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Thermo Fisher Scientific has signed an agreement with GlaxoSmithKline (GSK) and Pfizer to develop a universal next-generation sequencing (NGS) oncology test for solid tumours, which will be used as a companion diagnostic for multiple drug programmes.

The test is being developed using Thermo Fisher’s Ion Personal Genome Machine (PGM) Dx Platform, Ion AmpliSeq technology, and content from the Oncomine Cancer Research Panel.

Thermo Fisher Scientific Oncology for Life Science Solutions head Dan Rhodes said: “To realise the promise of personalised medicine in oncology, cancer patients increasingly require multiple, complex genetic tests.

“Together with Pfizer, GSK, and potentially other pharmaceutical companies, we seek to change the paradigm and develop a single next-generation sequencing test that can provide a comprehensive analysis of multiple, relevant genetic markers.”

“We seek to change the paradigm and develop a single next-generation sequencing test that can provide a comprehensive analysis of multiple, relevant genetic markers.”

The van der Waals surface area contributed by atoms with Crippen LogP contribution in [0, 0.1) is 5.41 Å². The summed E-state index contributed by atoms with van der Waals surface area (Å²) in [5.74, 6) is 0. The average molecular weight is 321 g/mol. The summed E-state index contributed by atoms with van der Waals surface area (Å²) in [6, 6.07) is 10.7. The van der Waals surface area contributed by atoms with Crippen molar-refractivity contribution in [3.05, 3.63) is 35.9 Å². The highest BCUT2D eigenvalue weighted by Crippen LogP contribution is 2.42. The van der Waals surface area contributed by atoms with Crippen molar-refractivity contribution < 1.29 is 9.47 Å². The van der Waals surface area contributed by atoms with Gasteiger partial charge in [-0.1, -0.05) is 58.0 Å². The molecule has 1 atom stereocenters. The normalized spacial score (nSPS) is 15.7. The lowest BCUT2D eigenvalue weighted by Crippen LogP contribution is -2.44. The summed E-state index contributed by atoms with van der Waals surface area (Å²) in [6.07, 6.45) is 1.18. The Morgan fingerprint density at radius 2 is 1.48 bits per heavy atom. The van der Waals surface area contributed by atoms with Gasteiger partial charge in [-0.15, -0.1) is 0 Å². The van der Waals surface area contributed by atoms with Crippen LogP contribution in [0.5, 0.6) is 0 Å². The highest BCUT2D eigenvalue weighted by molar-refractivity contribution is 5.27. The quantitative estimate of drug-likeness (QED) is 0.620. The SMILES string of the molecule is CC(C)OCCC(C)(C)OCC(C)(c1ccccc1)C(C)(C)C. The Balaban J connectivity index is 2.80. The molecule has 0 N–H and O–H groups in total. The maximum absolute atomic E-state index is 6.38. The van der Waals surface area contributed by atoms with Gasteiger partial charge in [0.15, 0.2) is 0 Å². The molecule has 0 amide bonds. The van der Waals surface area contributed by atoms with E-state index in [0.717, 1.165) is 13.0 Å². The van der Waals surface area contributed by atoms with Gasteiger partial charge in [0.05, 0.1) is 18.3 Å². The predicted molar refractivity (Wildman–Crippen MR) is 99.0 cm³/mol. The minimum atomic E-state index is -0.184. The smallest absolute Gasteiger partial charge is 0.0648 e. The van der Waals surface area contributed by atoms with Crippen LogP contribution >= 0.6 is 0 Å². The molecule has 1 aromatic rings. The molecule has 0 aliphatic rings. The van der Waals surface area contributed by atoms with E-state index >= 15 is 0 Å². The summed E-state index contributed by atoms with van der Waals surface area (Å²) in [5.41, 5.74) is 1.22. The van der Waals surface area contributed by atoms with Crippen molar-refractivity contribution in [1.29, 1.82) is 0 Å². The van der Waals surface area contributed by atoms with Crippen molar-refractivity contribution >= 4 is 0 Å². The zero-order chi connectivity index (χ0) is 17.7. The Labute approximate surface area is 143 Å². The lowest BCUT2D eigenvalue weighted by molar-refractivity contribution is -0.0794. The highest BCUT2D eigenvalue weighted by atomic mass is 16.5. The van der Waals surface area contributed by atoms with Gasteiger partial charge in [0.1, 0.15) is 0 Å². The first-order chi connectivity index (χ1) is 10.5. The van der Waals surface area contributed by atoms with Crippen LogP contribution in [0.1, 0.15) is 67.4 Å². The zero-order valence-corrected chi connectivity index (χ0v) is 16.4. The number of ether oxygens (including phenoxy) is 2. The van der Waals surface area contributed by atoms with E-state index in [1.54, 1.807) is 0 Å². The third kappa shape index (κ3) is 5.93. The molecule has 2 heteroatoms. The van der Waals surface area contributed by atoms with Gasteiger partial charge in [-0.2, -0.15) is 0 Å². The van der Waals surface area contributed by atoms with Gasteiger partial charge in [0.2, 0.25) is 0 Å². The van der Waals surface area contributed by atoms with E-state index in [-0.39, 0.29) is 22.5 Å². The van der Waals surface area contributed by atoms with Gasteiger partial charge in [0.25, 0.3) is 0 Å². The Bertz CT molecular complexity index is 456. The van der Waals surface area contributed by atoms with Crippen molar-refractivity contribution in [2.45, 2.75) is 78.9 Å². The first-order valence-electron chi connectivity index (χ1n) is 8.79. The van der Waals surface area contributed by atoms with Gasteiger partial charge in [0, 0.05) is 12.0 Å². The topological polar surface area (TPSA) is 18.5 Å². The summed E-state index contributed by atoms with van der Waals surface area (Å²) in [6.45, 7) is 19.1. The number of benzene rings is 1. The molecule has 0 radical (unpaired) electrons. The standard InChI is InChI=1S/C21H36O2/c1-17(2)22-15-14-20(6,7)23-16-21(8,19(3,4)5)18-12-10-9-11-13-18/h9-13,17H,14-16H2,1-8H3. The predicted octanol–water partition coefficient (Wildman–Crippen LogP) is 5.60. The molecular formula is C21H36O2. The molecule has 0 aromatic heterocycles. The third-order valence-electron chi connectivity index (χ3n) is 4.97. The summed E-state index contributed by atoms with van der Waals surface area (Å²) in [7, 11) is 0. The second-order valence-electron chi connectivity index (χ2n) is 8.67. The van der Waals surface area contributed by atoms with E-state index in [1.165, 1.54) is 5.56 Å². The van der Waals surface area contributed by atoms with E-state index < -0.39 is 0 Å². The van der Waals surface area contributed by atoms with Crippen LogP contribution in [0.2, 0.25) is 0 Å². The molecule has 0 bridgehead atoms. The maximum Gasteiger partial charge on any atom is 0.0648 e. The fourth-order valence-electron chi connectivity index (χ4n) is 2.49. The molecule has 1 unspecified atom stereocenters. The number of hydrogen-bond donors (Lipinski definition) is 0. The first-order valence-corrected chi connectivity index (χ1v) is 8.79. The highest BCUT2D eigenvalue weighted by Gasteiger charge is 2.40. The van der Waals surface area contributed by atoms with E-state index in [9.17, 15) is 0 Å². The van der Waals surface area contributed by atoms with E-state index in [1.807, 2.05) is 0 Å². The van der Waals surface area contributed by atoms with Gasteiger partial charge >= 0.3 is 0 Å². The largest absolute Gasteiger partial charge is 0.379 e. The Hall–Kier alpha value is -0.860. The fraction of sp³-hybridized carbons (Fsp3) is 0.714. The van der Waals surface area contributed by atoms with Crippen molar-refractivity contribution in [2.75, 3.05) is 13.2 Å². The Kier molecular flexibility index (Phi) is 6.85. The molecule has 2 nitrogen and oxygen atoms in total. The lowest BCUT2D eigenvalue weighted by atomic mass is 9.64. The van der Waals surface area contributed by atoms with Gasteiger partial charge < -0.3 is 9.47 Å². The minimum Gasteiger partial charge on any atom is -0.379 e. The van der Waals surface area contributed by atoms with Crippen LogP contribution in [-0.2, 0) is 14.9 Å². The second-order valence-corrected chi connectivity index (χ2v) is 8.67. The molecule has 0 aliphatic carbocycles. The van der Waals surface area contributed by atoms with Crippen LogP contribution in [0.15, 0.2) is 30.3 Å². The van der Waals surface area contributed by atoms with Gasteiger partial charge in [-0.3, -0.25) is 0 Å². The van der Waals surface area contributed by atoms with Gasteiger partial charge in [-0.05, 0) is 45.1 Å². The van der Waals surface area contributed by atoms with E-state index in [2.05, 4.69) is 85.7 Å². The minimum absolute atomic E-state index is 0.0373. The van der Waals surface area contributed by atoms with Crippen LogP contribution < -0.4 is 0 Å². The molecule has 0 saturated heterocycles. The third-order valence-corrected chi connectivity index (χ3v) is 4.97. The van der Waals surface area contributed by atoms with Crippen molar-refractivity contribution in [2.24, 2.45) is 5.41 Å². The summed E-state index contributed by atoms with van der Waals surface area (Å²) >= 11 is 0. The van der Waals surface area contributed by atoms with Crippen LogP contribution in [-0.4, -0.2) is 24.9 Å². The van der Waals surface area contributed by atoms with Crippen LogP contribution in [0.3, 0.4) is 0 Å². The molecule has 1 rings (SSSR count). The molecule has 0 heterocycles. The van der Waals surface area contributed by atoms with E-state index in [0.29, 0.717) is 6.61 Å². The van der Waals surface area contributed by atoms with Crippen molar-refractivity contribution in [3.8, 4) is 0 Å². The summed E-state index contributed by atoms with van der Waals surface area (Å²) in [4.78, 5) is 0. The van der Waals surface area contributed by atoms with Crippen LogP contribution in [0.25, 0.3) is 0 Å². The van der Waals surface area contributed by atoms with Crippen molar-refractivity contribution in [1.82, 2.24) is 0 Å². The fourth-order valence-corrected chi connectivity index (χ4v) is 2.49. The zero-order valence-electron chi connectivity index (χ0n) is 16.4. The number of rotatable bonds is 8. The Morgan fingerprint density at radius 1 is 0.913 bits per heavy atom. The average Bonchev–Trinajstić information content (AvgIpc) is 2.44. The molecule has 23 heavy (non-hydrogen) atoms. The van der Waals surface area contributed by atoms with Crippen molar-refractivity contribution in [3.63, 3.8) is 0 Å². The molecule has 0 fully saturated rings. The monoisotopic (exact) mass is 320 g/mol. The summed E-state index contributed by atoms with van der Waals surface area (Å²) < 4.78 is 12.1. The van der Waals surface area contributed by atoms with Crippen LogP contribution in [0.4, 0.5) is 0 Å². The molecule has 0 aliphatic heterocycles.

Thermo Fisher plans to apply for premarket approval to the US Food and Drug Administration (FDA) and other global regulatory authorities, after the development and validation of the test.

More number of genes can be simultaneously analysed from tumour samples through next-generation sequencing using the Ion PGM Sequencing Platform combined with Ion AmpliSeq technology.

AmpliSeq technology will reduce DNA and RNA sample input requirements from FFPE tissue, while Ion PGM Sequencing Platform allows in sequence analysis of a wide range of tumour samples, including small biopsies and fine needle aspirates, in conjunction with other required pathology.

The markers from the Oncomine Cancer Research panel will help in simultaneous testing of single nucleotide variants (SNVs), copy number variants (CNVs), gene fusions, and indels across 143 unique cancer genes.


Image: GlaxoSmithKline headquarters in Brentford, London, England. Photo: courtesy of Maxwell Hamilton.